I don’t typically rely on technology, or the internet, to boost my mood into positive states. I’m not drawn to pop culture in a way where I need to absorb everyone’s gossip and news.
In fact, I find much of my Facebook feed draining, negative, and filled with political opinions that have brought me to tears.
The New York Times’ article, “Attached to Technology and Paying a Price” details the ways in which we are rewired to be addicted to our devices. Scientists have found that technology provokes excitement and plays a role in how we respond to opportunities or incoming information.
However, even in darkness, there is a glimmer of light.
While I don’t necessarily rely on my notifications for happiness, I do find online community valuable for my emotional health. Somewhere in the shards of Facebook’s broken ethics and ridiculous rules are private groups that include empowerment, nudes, and all-encompassing beauty.
Digital networking is a large part of my job and as a writer, I need to share my work through social media to connect with people on a base level. Twitter has a great community of writers, Facebook has my IRL friends, and Instagram is still a sleek way to share any upcoming projects. What’s more is that these platforms connect me to people who I would never know otherwise or friends who have lost touch with my professional life.
For the majority of the time, I use social media as a way to expand my readership.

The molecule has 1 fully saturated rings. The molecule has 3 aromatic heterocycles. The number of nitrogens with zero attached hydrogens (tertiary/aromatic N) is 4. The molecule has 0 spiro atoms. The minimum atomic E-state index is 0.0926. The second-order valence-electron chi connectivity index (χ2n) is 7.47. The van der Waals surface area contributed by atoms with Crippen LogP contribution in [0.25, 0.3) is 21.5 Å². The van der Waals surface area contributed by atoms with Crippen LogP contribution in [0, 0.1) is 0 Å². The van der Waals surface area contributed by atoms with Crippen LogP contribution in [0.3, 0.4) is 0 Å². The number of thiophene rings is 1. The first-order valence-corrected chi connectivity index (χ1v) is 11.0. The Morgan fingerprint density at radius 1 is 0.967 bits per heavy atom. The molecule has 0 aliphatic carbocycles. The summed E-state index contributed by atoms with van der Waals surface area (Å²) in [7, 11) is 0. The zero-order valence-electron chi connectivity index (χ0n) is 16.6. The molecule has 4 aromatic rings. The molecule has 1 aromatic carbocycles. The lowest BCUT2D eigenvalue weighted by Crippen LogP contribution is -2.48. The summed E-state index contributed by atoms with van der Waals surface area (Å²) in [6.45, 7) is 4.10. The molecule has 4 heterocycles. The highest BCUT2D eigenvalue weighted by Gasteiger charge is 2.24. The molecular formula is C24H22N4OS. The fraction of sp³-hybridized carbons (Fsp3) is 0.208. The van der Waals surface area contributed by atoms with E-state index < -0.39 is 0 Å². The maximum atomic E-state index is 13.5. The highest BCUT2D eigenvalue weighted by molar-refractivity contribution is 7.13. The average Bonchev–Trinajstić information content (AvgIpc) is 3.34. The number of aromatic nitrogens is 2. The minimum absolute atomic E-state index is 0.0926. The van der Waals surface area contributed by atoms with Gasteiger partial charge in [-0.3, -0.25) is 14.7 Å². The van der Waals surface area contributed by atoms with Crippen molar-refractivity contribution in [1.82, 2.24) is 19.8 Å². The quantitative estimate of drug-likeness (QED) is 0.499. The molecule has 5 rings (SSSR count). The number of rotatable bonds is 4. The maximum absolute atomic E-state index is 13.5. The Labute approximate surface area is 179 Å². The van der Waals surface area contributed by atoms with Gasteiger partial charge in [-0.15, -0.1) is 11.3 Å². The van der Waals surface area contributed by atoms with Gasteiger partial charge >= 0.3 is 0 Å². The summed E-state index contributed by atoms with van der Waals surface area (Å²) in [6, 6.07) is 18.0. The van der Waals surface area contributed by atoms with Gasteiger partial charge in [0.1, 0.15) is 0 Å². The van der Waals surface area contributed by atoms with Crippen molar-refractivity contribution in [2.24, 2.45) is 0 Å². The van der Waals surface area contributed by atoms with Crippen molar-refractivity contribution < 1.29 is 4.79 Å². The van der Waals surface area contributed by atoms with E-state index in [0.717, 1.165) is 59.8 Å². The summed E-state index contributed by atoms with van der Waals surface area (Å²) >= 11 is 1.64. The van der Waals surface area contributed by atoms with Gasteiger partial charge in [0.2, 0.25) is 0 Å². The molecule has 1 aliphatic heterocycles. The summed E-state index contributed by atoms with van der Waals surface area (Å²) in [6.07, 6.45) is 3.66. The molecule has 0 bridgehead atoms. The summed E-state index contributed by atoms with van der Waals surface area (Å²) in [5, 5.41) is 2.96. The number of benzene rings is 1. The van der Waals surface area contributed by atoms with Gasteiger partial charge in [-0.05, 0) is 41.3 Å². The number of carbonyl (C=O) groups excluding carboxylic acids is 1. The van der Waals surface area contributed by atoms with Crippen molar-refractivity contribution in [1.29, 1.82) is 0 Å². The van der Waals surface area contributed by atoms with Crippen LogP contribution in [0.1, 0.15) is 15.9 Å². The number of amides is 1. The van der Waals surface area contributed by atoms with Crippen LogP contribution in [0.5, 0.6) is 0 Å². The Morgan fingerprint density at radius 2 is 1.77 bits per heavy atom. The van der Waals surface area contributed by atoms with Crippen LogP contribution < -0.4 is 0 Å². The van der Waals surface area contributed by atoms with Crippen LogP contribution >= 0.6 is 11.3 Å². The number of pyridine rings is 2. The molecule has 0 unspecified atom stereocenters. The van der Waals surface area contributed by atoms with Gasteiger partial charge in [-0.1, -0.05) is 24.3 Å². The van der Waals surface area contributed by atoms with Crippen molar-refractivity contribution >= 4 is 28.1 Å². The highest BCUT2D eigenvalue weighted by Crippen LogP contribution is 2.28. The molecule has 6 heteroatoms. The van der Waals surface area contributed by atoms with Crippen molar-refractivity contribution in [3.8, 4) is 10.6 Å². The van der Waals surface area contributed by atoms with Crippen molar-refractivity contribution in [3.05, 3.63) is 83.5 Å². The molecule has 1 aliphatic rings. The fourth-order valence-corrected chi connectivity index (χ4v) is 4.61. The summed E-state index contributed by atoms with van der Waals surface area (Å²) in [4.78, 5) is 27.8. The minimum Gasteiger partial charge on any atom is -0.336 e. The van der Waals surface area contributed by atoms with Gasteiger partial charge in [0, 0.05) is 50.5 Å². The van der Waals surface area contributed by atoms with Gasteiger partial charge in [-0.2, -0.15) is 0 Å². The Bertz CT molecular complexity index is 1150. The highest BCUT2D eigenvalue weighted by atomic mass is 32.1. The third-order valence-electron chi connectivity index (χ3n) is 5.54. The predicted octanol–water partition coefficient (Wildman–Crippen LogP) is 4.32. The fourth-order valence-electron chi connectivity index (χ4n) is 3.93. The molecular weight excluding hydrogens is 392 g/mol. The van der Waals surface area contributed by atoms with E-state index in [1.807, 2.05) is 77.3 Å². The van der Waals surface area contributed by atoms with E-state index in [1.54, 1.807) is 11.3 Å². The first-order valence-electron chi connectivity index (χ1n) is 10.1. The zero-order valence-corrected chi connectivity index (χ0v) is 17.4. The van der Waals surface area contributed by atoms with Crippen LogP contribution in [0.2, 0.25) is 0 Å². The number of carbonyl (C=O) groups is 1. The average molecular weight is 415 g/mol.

But, let’s step back a moment, shall we?
In the mid-2000s, I was an avid Xanga user. I blogged and detailed my life in an overly saturated and romantic light. The comment section was where my community lived. We applauded one another’s work, offered advice, and belonged to groups titled, “The Strokes Fan Club.” Those were my first internet buddies — my first ties to people who introduced me to feminism, punk rock, and Anais Nin.
Present day Xanga, for me, are my private Facebook groups.
Many of them were originally a nuisance or died out quickly. I would accept invites to groups but would never click on the notification. But after refining my invites and adjusting what my peak interests were, I have found a solid community on a generic social media platform — something that I did not expect.
I am a member of many, many writing Facebook groups.
They serve as space where writers and editors can post new job opportunities and calls for pitches. In the comment section, we discuss rates, experience, and how the writing job played out for other freelancers. It’s a community that’s vast, competitive, but still supportive. I owe several of my current freelancing gigs so these specific Facebook groups.
I was originally invited by an editor at Vagabond City Lit, where I am the Arts Editor. Connections, networking, and online friendships infiltrate my profession as a writer and editor, and luckily, it’s a very complementary area of work. Through word of mouth, I entered this rather expansive online community, and have found a plethora of writing gigs and editor information for future pitches and ideas.
The real juicy, awe-inspiring, outrageously empowering groups are my sexual health and sex-related groups.
One, an ode to living out your best hoe summer, and another, a more serious look at vaginismus, discuss all things sexual.